1. More tire wear
The tires Goodyear has presented the Cup Series with this season have been, by and large, a huge step in the right direction. But there is still room for improvement as tires still last through much of a fuel run. There should be a real strategy play here between racing as hard as you can while the tires are fresh or conserving them.
Think the old days at Darlington or Rockingham, when drivers would be begging for tires after 20 or 25 laps. Teams had to decide whether to short pit before the fuel ran dry, to put on fresh rubber, or hold out and hope the caution flew for someone other than them albeit while running slower lap times. That tire strategy added a lot of drama to the racing. While we don’t want to see tires popping left and right, the more they wear, the more it forces teams to make decisions. Ultimately, this leads to better racing.
2. Bigger penalties
One thing NASCAR has done right this season is to take a harder line on in-race infractions. Not only has the sanctioning body kept its word on lug nut violations, but they have also enforced pit road, restart rules and body alterations more often and more consistently than they have before. I’m in favor of a harder line on body alterations, though, such as the one we saw Brad Keselowski busted for last weekend in Pocono.
If leaving a lug nut off a wheel is an automatic crew chief suspension, altering the car’s body to gain a competitive advantage during a race certainly should be as well. At the very least, teams caught altering the body should have to fix the car under the green flag to NASCAR’s satisfaction. In additions, teams losing a lap due to any penalty should not be eligible for a free pass or wave-around for the rest of the event. NASCAR seems to be pointed in the right direction, but if they want the rules to have teeth, it needs to bite the teams that break them.
3. Broadcasts that actually show racing
You’ve heard this point a lot from me this season, but it bears repeating until the television partners make a change. In order for fans to enjoy the racing from their homes, the broadcast has to show the racing more like the fans at the track experience it. Sitting in the stands, few fans have their eyes locked on the leader. They may be following their favorite driver for most of the race, whether he’s leading or not, but the eye is naturally drawn to racing action, and any battle for position can be an exciting one.
By not showing more of the racing through the field, the networks are doing fans no favors. In the end, that hurts the sport because people don’t want to watch the same handful of cars for the majority of a three-hour race if there isn’t any actual racing going on. Sure, the leaders and the most popular drivers are going to get a large portion of the show, but they shouldn’t overshadow what’s actually compelling at any given time. If there is a heated battle for 10th and little action up front, show the heated battle, not some guy widening a two-second lead. Fans at home should see at least some of what the fans at the track are treated to throughout the day.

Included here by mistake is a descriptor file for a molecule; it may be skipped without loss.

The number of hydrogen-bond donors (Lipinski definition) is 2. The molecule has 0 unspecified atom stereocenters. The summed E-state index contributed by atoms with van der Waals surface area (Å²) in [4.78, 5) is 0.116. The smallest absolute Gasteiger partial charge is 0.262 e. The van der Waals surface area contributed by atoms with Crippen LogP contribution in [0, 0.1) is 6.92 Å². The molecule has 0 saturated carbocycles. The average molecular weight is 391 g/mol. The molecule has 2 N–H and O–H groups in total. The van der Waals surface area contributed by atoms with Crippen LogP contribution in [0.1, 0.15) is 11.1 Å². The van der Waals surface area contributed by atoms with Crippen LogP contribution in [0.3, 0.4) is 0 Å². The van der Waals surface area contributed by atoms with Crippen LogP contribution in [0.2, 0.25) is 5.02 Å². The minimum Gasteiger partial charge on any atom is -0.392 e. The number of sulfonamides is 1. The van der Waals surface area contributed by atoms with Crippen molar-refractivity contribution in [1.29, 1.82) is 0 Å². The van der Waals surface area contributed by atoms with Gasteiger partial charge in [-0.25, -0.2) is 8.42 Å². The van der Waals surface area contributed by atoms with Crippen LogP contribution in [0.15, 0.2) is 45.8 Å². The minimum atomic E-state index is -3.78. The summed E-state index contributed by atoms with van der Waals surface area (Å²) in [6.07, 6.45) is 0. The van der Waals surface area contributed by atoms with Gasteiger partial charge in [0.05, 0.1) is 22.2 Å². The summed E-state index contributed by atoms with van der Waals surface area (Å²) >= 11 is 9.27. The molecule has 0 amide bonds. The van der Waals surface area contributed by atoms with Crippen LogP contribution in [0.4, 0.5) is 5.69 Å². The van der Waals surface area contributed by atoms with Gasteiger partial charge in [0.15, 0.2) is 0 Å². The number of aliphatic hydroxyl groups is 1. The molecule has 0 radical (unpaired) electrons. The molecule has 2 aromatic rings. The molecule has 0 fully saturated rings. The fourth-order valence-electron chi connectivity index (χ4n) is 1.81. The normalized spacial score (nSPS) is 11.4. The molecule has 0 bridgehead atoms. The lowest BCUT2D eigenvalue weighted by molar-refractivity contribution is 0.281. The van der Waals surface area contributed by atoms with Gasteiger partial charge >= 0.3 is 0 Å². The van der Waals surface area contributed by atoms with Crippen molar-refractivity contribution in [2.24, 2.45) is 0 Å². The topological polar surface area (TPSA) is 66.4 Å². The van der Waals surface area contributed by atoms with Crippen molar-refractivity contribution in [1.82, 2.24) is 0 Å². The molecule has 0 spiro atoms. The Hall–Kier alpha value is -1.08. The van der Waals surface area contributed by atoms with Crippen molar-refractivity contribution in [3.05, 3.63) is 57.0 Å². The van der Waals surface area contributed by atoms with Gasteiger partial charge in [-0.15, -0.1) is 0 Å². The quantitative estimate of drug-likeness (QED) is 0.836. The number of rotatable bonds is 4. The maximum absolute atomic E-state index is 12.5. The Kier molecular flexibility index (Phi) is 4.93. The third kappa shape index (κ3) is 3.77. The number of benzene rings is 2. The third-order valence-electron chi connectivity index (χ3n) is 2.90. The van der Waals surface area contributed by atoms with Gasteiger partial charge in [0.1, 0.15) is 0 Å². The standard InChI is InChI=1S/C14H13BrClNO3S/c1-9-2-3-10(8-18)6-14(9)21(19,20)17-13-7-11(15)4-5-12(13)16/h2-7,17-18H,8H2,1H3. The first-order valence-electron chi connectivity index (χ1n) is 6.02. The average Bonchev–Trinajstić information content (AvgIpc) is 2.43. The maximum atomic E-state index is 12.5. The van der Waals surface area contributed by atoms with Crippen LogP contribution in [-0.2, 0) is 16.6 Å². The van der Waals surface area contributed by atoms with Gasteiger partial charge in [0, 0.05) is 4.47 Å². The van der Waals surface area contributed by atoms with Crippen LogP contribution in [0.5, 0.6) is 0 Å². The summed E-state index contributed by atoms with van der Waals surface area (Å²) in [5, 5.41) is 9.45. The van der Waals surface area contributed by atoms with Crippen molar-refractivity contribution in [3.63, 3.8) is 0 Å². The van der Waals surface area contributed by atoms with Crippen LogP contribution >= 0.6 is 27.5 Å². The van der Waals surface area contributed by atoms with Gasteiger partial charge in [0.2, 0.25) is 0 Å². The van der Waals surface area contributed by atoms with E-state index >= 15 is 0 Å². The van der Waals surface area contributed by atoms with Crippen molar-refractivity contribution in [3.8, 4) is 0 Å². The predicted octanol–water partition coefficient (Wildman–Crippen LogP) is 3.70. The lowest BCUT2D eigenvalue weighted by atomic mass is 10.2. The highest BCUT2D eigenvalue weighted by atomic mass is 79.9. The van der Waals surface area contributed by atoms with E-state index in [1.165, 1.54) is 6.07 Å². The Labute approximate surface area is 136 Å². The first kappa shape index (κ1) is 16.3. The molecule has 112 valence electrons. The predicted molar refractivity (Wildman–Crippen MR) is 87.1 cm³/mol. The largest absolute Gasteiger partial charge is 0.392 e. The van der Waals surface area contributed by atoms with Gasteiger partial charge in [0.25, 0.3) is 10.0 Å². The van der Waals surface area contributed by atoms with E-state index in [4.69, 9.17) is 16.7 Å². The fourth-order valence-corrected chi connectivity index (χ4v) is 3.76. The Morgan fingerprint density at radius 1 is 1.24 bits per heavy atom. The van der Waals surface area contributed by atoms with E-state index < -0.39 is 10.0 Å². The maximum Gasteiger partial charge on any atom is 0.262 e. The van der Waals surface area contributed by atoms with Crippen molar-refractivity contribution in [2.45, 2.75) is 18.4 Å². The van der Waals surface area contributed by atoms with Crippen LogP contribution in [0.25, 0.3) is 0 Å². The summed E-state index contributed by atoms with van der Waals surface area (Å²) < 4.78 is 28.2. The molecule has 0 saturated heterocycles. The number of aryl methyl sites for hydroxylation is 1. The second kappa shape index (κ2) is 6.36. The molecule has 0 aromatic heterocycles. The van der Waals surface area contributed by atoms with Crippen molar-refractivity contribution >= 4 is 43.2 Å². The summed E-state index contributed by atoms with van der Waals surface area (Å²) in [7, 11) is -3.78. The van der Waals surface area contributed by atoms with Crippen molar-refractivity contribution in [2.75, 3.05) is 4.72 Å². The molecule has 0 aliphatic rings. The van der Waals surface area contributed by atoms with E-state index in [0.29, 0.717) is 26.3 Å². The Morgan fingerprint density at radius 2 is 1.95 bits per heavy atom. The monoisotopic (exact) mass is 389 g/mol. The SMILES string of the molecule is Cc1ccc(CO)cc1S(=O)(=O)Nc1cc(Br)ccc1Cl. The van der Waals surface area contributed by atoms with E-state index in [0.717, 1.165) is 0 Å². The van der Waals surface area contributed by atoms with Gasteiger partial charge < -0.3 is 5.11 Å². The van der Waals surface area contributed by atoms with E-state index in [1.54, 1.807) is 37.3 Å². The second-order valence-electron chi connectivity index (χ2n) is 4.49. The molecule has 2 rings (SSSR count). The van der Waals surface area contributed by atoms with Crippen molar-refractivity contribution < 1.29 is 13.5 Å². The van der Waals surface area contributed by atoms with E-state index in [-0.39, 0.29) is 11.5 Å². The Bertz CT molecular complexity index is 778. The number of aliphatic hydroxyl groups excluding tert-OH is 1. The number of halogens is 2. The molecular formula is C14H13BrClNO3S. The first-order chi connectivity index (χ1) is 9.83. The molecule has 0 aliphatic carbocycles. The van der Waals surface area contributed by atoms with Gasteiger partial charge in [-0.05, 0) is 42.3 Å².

4. Bottoms up
NASCAR’s attempts to take away downforce and tighten up the action on the track should be applauded. While the racing isn’t perfect, give credit where it’s due – it’s a heck of a lot better than a year ago. But one area that should be explored is putting races more in teams’ and drivers’ hands by raising the cars up off the ground a few inches.
Air flowing under the cars creates lift and reduces downforce, making them harder to drive and less dependent on clean air. Returning to a valence rather than the splitter also makes sense. Too often, teams’ days have ended because the splitter dug in on what would otherwise have been a minor spin in the grass. The more difficult the cars are to drive, in general, the better the racing will be, and the ride height is an area that should be explored.
5. A reason to forget about points
Winning a championship in any sport is a huge accomplishment, both for the winning team and the individual to be proud of. But winning a title should not be the only goal. Seldom in sports is so much emphasis put on the title as it is in NASCAR.
You don’t see teams in any other major sport clinching a playoff spot a month into the regular season and then experimenting for six months. There needs to be greater incentive to lead laps and take risks to win every week. Otherwise, the individual races will never be the focus of teams. The Chase, which was supposed to put more emphasis on winning races, has had the opposite effect in practice as teams who’ve clinched their spots don’t need to take the risks or try to win.
It’s a disservice to their fans, but you really can’t place the fault on them since they are just doing what they need to do to win the title. Whether it’s redistributing the season point fund to race purses and making them all worth a bigger payout than a championship or smaller changes like re-instituting the bonus for leading at halfway — or any manner of ideas in between– it’s time to make the individual races the focus for teams and fans for most of the season.
About the author
Amy is an 20-year veteran NASCAR writer and a six-time National Motorsports Press Association (NMPA) writing award winner, including first place awards for both columns and race coverage. As well as serving as Photo Editor, Amy writes The Big 6 (Mondays) after every NASCAR Cup Series race. She can also be found working on her bi-weekly columns Holding A Pretty Wheel (Tuesdays) and Only Yesterday (Wednesdays). A New Hampshire native whose heart is in North Carolina, Amy’s work credits have extended everywhere from driver Kenny Wallace’s website to Athlon Sports. She can also be heard weekly as a panelist on the Hard Left Turn podcast that can be found on AccessWDUN.com's Around the Track page.
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